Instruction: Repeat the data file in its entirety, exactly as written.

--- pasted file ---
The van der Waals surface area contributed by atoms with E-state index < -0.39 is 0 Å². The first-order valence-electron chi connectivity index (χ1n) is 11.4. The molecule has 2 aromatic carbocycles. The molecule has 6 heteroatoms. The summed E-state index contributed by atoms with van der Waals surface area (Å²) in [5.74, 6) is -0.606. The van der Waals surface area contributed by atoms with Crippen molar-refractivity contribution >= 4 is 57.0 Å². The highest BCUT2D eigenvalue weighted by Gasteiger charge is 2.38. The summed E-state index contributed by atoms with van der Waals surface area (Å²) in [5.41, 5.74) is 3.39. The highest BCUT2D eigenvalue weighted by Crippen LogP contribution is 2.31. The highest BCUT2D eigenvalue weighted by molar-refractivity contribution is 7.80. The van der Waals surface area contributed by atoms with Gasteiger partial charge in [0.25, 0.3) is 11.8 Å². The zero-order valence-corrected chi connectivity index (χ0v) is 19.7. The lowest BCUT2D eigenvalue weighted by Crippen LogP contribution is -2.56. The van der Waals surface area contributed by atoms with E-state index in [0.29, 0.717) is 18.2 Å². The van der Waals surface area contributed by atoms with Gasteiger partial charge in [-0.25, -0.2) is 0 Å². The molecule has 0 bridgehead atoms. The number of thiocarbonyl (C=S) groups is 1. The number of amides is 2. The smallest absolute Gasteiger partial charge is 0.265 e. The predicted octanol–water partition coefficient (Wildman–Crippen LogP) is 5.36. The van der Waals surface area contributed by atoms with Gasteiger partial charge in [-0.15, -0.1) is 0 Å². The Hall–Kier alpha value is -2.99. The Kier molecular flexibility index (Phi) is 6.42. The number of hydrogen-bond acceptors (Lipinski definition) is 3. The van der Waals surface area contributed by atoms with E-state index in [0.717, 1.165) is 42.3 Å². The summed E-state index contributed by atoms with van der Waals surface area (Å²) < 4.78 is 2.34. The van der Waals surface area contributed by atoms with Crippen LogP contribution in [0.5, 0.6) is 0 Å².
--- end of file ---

The van der Waals surface area contributed by atoms with E-state index < -0.39 is 0 Å². The first-order valence-electron chi connectivity index (χ1n) is 11.4. The molecule has 2 aromatic carbocycles. The molecule has 6 heteroatoms. The summed E-state index contributed by atoms with van der Waals surface area (Å²) in [5.74, 6) is -0.606. The van der Waals surface area contributed by atoms with Crippen molar-refractivity contribution >= 4 is 57.0 Å². The highest BCUT2D eigenvalue weighted by Gasteiger charge is 2.38. The summed E-state index contributed by atoms with van der Waals surface area (Å²) in [5.41, 5.74) is 3.39. The highest BCUT2D eigenvalue weighted by Crippen LogP contribution is 2.31. The highest BCUT2D eigenvalue weighted by molar-refractivity contribution is 7.80. The van der Waals surface area contributed by atoms with Gasteiger partial charge in [0.25, 0.3) is 11.8 Å². The zero-order valence-corrected chi connectivity index (χ0v) is 19.7. The lowest BCUT2D eigenvalue weighted by Crippen LogP contribution is -2.56. The van der Waals surface area contributed by atoms with E-state index in [0.29, 0.717) is 18.2 Å². The van der Waals surface area contributed by atoms with Gasteiger partial charge in [-0.25, -0.2) is 0 Å². The molecule has 0 bridgehead atoms. The number of thiocarbonyl (C=S) groups is 1. The number of amides is 2. The smallest absolute Gasteiger partial charge is 0.265 e. The predicted octanol–water partition coefficient (Wildman–Crippen LogP) is 5.36. The van der Waals surface area contributed by atoms with Gasteiger partial charge in [-0.15, -0.1) is 0 Å². The Hall–Kier alpha value is -2.99. The Kier molecular flexibility index (Phi) is 6.42. The number of hydrogen-bond acceptors (Lipinski definition) is 3. The van der Waals surface area contributed by atoms with E-state index in [0.717, 1.165) is 42.3 Å². The summed E-state index contributed by atoms with van der Waals surface area (Å²) < 4.78 is 2.34. The van der Waals surface area contributed by atoms with Crippen LogP contribution in [0.5, 0.6) is 0 Å².